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Tchaikovsky - Symphony No. 5 in E minor, Op. 64 - PASC085-CD

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Quick Overview

Boston Symphony Orchestra
conducted by Guido Cantelli


Originally taken from a WGBH-FM Boston broadcast
Recorded 31st January, 1953
Pristine Audio XR remastering by Andrew Rose, July 2007


Download ID: 332296/7/499940
(Duration 43'10")


Details

Notes on the restoration: The original source recording for this restoration was in very good condition for its era - noise levels were relatively low, there was a full range frequency response, and drop-outs were few and far-between. I've been able to largely tame the occasional light radio static, though it may remain just audible at times. The recording did require some considerable re-equalisation to correct a particularly heavy boost in the treble; that aside the applause was quite abruptly cut - fortunately I had a slightly longer section of applause from the same concert which I was able to mix in to the end of this recording to provide a more satisfactory conclusion to a really excellent performance.

 

 

Tchaikovsky - Symphony No. 5 in E minor, Op. 66
notes from Wikipedia

The Symphony No. 5 in E minor (Op. 64) by Pyotr Ilyich Tchaikovsky was composed between May and August 1888. It was first performed, under Tchaikovsky's own baton, in St Petersburg on November 6, 1888. It is in four movements:

  1. Andante — Allegro con anima
  2. Andante cantabile, con alcuna licenza
  3. Valse: Allegro moderato
  4. Andante maestoso— Allegro vivace

Similar to the Symphony No. 4, the piece is in cyclic form, using a "motto" theme; unlike the Fourth, however, the theme occurs in each movement (similar to the Manfred Symphony, which Tchaikovsky had finished less than two years before). The "motto" theme itself is derived from a passage in Glinka's opera A Life for the Tsar—significantly, a passage using the words "turn not into sorrow". The motto theme has a funereal character in the first movement, but gradually transforms into a triumphant march, which dominates the final movement.

Some critics, including Tchaikovsky himself, have considered it to be an insincere and even crude ending, but the symphony has gone on to become one of the composer's most popular works. The second movement, in particular, is considered to be classic Tchaikovsky: well crafted, colorfully orchestrated, and with a memorable melody for solo horn. For some reason, possibly the very clear musical exposition of the idea of "ultimate victory through strife", the Fifth was very popular during World War II, with many new recordings of the work, and many symphonic performances during those years. One of the most notable performances was by the Leningrad Radio Symphony Orchestra during the Siege of Leningrad. City leaders had ordered the orchestra to continue its performances to keep the spirits high in the city. On the night of October 20, 1941 they played Tchaikovsky's Symphony No. 5 at the city's Philharmonic Hall and it was broadcast live to London. As the second movement began bombs started to fall nearby. The orchestra continued to play till the final note. Since the war it remains very popular, but has been somewhat eclipsed in popularity by the Fourth and Sixth Symphonies.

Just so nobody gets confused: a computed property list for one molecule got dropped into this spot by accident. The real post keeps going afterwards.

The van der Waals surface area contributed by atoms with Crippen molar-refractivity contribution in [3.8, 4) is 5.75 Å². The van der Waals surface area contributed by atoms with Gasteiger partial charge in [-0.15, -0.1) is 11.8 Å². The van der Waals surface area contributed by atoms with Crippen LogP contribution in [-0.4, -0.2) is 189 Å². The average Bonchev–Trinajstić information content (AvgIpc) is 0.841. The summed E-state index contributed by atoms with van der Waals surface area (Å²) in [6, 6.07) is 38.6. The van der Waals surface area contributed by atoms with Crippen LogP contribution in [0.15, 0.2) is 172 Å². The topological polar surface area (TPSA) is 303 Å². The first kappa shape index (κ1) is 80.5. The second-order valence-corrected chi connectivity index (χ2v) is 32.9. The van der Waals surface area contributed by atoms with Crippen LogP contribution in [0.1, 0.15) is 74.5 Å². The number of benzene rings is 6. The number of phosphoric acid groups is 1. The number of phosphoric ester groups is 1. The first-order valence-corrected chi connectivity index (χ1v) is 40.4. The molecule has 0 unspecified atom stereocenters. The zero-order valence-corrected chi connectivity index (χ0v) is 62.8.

Critical reaction to the work was mixed, with some enthusiasm in Russia. Berezovsky wrote, "The Fifth Symphony is the weakest of Tchaikovsky's symphonies, but nevertheless it is a striking work, taking a prominent place not only among the composer's output but among Russian works in general. ...the entire symphony seems to spring from some dark spiritual experience...."

On the symphony's first performance in the United States, critical reaction, especially in Boston, was almost unanimously hostile. A reviewer for the Boston Evening Transcript, October 24, 1892, wrote:

"Of the Fifth Tchaikovsky Symphony one hardly knows what to say ... In the Finale we have all the untamed fury of the Cossack, whetting itself for deeds of atrocity, against all the sterility of the Russian steppes. The furious peroration sounds like nothing so much as a horde of demons struggling in a torrent of brandy, the music growing drunker and drunker. Pandemonium, delirium tremens, raving, and above all, noise worse confounded!"

In New York reception was little better. A reviewer for the Musical Courier, March 13, 1889, wrote:

"In the Tchaikovsky Fifth Symphony ... one vainly sought for coherency and homogeneousness ... in the last movement, the composer's Calmuck blood got the better of him, and slaughter, dire and bloody, swept across the storm-driven score."

Various passages from this symphony were used in the 1937 motion picture Maytime, starring Jeanette MacDonald and Nelson Eddy. The music appears not only in some of the background score, but also in the form of a sung pastiche as a fictitious French opera entitled Czaritsa, "composed" by the character Trentini for the lead soprano (MacDonald).

The second movement was featured prominently in the 1986 film "Lucas".

notes from Wikipedia

 

 

Find out more:

 

Symphony No 5
2. Andante cantabile, con alcuna licenza

 
About Tchaikovsky:

BBC Artist Profile
Rich DiSilvio's Tchaikovsky page
Download Full Orchestral Score

CD covers to print:
(NB. Disable Page Scaling before printing)

Download pdf CD cover

CD-writing cuesheet (save as .cue):
(Use this to split MP3 files - see here)

Cue sheet

Download our Full Discography
Printable text listings of all Pristine Audio historic releases
Restoration by Andrew Rose:
Pristine Audio

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